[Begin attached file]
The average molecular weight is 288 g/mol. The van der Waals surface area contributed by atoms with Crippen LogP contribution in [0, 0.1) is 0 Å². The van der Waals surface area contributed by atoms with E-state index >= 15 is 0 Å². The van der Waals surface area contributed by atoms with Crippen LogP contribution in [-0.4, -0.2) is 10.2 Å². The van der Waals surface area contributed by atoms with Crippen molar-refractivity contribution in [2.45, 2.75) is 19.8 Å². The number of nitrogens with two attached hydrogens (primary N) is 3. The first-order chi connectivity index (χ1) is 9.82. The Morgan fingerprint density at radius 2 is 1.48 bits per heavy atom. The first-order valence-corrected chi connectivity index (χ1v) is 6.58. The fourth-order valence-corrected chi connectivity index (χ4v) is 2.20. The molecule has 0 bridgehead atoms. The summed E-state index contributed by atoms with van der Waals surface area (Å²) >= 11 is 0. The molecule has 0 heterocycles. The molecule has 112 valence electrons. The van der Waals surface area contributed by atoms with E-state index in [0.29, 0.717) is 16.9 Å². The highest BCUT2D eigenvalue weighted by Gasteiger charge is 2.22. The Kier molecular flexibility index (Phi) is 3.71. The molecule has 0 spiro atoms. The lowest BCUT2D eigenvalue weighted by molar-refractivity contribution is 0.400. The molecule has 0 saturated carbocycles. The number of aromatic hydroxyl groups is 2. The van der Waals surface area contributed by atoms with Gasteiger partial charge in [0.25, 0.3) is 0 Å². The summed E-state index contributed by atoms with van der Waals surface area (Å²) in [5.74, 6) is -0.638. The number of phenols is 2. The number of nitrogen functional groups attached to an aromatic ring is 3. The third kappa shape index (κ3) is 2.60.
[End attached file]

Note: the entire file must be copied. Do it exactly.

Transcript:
The average molecular weight is 288 g/mol. The van der Waals surface area contributed by atoms with Crippen LogP contribution in [0, 0.1) is 0 Å². The van der Waals surface area contributed by atoms with E-state index >= 15 is 0 Å². The van der Waals surface area contributed by atoms with Crippen LogP contribution in [-0.4, -0.2) is 10.2 Å². The van der Waals surface area contributed by atoms with Crippen molar-refractivity contribution in [2.45, 2.75) is 19.8 Å². The number of nitrogens with two attached hydrogens (primary N) is 3. The first-order chi connectivity index (χ1) is 9.82. The Morgan fingerprint density at radius 2 is 1.48 bits per heavy atom. The first-order valence-corrected chi connectivity index (χ1v) is 6.58. The fourth-order valence-corrected chi connectivity index (χ4v) is 2.20. The molecule has 0 bridgehead atoms. The summed E-state index contributed by atoms with van der Waals surface area (Å²) >= 11 is 0. The molecule has 0 heterocycles. The molecule has 112 valence electrons. The van der Waals surface area contributed by atoms with E-state index in [0.29, 0.717) is 16.9 Å². The highest BCUT2D eigenvalue weighted by Gasteiger charge is 2.22. The Kier molecular flexibility index (Phi) is 3.71. The molecule has 0 spiro atoms. The lowest BCUT2D eigenvalue weighted by molar-refractivity contribution is 0.400. The molecule has 0 saturated carbocycles. The number of aromatic hydroxyl groups is 2. The van der Waals surface area contributed by atoms with Gasteiger partial charge in [0.25, 0.3) is 0 Å². The summed E-state index contributed by atoms with van der Waals surface area (Å²) in [5.74, 6) is -0.638. The number of phenols is 2. The number of nitrogen functional groups attached to an aromatic ring is 3. The third kappa shape index (κ3) is 2.60.